When news of Melky Cabrera’s 50-game suspension for taking testosterone broke this afternoon, the Giants had 45 games remaining, were tied with the Dodgers atop the NL West, and were half a game worse than the Braves and Pirates, the two teams tentatively holding the two NL Wild Cards. Shortly after that, they lost to the Nationals, 6-4, but let’s pretend that never happened. (Who knows, maybe with Melky they would have won.) This morning, with Melky, the Giants had a 60.5 percent chance of making the playoffs: 53.2 percent from winning the division, and 7.3 percent from winning a Wild Card. How much did losing Melky for the rest of the regular season affect their odds?

To find out, I distributed Melky’s playing time among other players, re-ran the odds, and compared them to this morning’s. Our depth charts had him projected to play 90 percent of the time. I gave 60 percent of that time to Gregor Blanco (who was already projected for 40 percent) and 15 percent each to Brett Pill and Justin Christian. The difference? A whopping 2.9 percent reduction in playoff odds, with most of that decline reflected in the team’s chances of winning a Wild Card. To put that into perspective, the Giants' trade for Marco Scutaro a few weeks ago improved their playoff odds by 2.5 percent.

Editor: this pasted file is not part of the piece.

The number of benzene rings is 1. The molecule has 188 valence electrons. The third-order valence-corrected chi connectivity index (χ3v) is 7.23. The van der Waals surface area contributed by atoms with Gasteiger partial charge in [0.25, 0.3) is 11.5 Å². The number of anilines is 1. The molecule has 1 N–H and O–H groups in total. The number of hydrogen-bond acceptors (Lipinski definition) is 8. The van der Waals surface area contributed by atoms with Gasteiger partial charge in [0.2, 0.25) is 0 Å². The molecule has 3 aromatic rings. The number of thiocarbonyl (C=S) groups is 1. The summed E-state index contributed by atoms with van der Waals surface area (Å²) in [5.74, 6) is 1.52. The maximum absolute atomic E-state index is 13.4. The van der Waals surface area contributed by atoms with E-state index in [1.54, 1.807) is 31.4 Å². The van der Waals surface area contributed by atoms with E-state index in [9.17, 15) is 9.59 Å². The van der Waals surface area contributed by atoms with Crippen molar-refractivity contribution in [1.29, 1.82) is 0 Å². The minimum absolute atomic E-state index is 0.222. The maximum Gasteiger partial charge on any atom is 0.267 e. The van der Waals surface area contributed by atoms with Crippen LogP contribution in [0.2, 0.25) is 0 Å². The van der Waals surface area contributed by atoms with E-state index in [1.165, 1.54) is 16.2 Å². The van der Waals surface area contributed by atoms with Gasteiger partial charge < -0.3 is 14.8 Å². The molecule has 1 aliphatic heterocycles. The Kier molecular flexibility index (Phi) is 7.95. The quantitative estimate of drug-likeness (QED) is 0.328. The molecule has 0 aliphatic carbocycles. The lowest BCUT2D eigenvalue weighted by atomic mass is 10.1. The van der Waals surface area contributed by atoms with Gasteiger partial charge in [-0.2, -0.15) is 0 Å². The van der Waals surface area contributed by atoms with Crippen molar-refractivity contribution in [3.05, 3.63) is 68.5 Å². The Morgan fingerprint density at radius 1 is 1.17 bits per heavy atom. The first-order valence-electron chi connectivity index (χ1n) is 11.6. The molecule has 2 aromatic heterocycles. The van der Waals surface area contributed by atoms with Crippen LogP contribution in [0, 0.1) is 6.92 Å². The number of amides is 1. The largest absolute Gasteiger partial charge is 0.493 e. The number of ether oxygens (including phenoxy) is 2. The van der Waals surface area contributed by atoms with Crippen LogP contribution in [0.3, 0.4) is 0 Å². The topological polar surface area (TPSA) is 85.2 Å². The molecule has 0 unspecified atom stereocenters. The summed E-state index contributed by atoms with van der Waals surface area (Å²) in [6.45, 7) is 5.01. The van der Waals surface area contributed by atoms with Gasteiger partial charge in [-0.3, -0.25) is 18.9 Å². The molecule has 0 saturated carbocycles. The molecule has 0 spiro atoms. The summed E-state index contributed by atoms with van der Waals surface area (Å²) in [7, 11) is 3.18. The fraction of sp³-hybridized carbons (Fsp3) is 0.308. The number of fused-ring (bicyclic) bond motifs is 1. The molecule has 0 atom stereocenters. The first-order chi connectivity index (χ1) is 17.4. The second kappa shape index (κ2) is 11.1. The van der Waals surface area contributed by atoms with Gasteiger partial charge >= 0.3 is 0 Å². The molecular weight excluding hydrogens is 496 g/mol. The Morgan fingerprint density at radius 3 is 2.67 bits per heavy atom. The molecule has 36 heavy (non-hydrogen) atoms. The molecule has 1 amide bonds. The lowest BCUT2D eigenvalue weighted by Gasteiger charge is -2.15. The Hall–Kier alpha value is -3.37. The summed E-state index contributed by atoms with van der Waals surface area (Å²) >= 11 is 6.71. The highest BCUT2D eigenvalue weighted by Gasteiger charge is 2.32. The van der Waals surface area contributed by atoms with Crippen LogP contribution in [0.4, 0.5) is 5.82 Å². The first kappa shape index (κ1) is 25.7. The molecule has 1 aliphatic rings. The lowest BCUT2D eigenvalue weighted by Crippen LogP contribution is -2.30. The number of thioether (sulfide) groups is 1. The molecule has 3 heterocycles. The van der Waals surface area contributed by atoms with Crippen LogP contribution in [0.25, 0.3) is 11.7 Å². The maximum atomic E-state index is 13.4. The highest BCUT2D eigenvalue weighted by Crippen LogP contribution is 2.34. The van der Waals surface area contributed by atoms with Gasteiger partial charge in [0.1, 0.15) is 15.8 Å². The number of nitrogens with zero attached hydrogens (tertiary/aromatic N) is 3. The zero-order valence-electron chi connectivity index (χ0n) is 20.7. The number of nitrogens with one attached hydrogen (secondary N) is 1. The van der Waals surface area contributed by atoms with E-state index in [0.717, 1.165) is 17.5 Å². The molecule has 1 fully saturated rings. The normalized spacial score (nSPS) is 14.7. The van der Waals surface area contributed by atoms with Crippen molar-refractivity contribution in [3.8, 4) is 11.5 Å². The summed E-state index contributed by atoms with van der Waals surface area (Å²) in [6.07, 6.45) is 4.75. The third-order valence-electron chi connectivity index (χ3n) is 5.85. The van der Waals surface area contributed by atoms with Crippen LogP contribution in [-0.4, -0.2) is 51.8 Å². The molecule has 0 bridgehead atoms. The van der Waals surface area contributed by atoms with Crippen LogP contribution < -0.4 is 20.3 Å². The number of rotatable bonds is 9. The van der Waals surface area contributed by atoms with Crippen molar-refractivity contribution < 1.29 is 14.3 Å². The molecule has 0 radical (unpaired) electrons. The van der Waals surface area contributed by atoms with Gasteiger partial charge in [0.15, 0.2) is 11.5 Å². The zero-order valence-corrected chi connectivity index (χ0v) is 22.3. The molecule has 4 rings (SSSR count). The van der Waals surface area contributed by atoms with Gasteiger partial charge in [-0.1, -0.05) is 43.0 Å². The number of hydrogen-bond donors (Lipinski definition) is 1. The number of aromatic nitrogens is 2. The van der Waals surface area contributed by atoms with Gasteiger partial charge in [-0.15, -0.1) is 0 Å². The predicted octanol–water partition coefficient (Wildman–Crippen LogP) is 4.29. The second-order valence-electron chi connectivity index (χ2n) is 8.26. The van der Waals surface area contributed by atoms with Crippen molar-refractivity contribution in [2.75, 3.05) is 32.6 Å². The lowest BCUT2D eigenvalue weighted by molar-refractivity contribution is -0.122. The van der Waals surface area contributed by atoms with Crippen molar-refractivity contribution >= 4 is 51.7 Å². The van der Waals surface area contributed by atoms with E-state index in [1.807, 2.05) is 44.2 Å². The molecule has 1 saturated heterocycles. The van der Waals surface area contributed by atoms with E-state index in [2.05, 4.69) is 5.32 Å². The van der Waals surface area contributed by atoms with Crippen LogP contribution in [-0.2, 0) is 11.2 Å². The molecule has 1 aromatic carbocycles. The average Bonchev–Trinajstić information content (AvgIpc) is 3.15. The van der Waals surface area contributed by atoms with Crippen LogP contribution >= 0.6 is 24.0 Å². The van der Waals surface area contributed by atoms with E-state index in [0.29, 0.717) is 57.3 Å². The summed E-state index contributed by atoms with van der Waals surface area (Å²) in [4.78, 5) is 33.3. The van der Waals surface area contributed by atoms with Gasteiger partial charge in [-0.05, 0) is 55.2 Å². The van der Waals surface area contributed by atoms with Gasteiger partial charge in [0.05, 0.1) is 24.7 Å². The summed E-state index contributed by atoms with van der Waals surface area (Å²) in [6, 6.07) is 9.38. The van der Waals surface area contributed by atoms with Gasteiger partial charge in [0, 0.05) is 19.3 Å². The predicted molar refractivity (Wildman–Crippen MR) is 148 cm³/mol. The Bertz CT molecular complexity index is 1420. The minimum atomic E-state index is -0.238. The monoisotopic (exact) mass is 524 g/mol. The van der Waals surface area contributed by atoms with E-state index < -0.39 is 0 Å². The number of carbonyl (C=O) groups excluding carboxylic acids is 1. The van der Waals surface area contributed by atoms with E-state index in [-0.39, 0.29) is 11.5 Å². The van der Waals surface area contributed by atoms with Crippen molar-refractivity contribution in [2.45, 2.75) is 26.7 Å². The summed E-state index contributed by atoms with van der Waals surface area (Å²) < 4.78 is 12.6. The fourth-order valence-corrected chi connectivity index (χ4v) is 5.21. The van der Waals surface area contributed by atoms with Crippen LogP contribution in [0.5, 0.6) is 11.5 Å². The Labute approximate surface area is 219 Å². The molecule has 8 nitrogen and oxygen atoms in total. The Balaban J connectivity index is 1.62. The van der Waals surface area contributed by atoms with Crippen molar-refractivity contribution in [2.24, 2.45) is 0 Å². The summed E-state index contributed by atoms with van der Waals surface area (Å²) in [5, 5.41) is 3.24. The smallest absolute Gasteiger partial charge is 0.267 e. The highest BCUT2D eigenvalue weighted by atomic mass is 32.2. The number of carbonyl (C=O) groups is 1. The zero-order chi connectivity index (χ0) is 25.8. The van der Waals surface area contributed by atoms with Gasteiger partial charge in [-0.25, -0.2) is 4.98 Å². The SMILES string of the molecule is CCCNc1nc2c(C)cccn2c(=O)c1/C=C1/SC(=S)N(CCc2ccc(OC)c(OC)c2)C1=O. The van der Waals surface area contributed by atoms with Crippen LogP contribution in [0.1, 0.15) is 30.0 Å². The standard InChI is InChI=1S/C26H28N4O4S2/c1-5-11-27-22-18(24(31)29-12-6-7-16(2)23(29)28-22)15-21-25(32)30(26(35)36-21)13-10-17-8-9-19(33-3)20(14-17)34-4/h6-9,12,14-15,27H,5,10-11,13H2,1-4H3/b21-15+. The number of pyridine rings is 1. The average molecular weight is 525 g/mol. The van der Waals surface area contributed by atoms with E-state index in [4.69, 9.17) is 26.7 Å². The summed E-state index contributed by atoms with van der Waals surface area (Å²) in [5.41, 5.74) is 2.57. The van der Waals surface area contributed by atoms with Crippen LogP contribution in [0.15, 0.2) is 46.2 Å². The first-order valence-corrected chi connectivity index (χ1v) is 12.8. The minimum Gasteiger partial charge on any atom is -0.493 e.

With Melky




Without Melky




There is a caveat here: because it takes several years of past performance into account, PECOTA isn’t quick to believe in breakouts. As a result, the system had Cabrera projected for a .270 TAv over the rest of the season, which would have made him worth an additional half a win. However, PECOTA doesn’t know Cabrera was taking testosterone. If—and this is really a stretch—you think that either all or some portion of Cabrera’s improvement in 2012 stemmed from his use of a banned substance, then presumably he would have outperformed that projection had he continued to play, and the percentage change should be bumped up accordingly.

Even assuming Cabrera wouldn’t have regressed at all, though—which is an even bigger stretch, regardless of whether his performance was actually enhanced—his loss couldn’t have moved the needle by much more than a few percent. Forty-five games just isn’t enough time for most personnel changes to make a major impact, and it’s rare that the addition or departure of a single player makes or breaks a season. Given the closeness of the race, Cabrera’s absence could come back to bite the Giants, but unless they miss out on a playoff spot by a single game, it probably won’t be worth wondering what might have been. As demoralizing as the suspension news might be for fans of Melky or San Francisco—and for those of us who can look forward to having an even tougher time persuading people that future career years could be clean—the Giants’ playoff push isn’t in much worse shape than it was this morning.